FARMINGTON -- A group of Davis County residents oppose one of the West Davis Corridor options so much, they've decided to buy a billboard along Interstate 15 to demonstrate their displeasure.
The billboard, which is on the west side of I-15 and is viewable in the northbound lane, sits between Pages Lane and Porter Lane in Centerville and reads, "WARNING: I-15 Bottleneck Coming. UDOT: www.StopTheBottleNeck.com."
If the West Davis Corridor gets built, it will include an interchange off I-15 that connects to the road in Farmington and southern Kaysville. The state will build the interchange at either Glovers Lane or Shepard Lane.
The Bottleneck group says they strongly oppose the Shepard Lane option, not only because it will impact more homes, but because it will create havoc on I-15.
Farmington resident James Burton serves as the group's spokesman and said the Shepard Lane option eliminates a true alternative to I-15, because all travelers on the WDC would be merged onto I-15 for a mile and a half before merging back onto the corridor.
"Myself and a lot of the other group members have our own personal reasons why we don't like the Shepard Lane option," Burton said. "It would be only a stone's throw from my house and would uproot some of my neighbors.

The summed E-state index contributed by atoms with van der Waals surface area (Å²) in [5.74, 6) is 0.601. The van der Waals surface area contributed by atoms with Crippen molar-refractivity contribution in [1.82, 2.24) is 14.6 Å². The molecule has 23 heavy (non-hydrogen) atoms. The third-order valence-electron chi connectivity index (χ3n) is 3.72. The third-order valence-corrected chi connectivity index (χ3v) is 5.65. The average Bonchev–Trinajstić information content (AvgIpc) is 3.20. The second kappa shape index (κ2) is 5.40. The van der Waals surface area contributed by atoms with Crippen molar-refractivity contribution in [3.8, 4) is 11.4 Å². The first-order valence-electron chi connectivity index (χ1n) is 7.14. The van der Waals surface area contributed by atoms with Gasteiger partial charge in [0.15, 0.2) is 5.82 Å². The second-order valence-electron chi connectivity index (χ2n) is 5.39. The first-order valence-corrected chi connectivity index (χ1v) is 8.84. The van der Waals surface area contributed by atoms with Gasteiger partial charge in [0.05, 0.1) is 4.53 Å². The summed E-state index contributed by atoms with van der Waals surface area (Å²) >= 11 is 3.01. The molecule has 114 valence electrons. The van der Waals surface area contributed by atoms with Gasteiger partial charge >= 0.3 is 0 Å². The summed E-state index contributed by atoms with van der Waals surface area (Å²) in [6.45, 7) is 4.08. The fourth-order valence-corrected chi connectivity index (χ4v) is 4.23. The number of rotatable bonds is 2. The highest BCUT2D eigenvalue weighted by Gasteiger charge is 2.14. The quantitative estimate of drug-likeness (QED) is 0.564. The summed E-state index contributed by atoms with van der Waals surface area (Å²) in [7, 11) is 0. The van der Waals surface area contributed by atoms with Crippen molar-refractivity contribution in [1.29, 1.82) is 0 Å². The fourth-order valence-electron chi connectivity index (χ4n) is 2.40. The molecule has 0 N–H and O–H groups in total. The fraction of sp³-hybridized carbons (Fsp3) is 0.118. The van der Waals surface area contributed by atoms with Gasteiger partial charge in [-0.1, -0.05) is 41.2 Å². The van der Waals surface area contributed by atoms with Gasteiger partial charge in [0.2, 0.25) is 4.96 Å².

"We realize most people don't really care about that. But they will care if I-15 becomes a bottleneck. That's the message we're trying to get out."
Burton said the billboard costs about $1,500 a month and was paid for through a door-to-door campaign organized by the group.
"We plan on keeping (the billboard) up as long as we can fund it," Burton said. "We're dead serious about this, and we want people who drive on I-15 to do a little investigating."
The Shepard Lane option would cost the state about $168 million, while the Glovers option comes in at $134 million, but UDOT officials say the cost won't necessarily determine which option is selected.
Farmington has publicly endorsed the Shepard Lane option, while its neighbor to the north, Kaysville, has endorsed Glovers.
WDC Project Manager Randy Jeffries said a final decision has not been made and the state will choose the option that best serves the entire Top of Utah region.
UDOT hopes to complete a draft environmental impact statement on the road in the summer.
Once the EIS is complete, UDOT will submit the report to the Federal Highway Administration.
A final route decision is expected in 2013.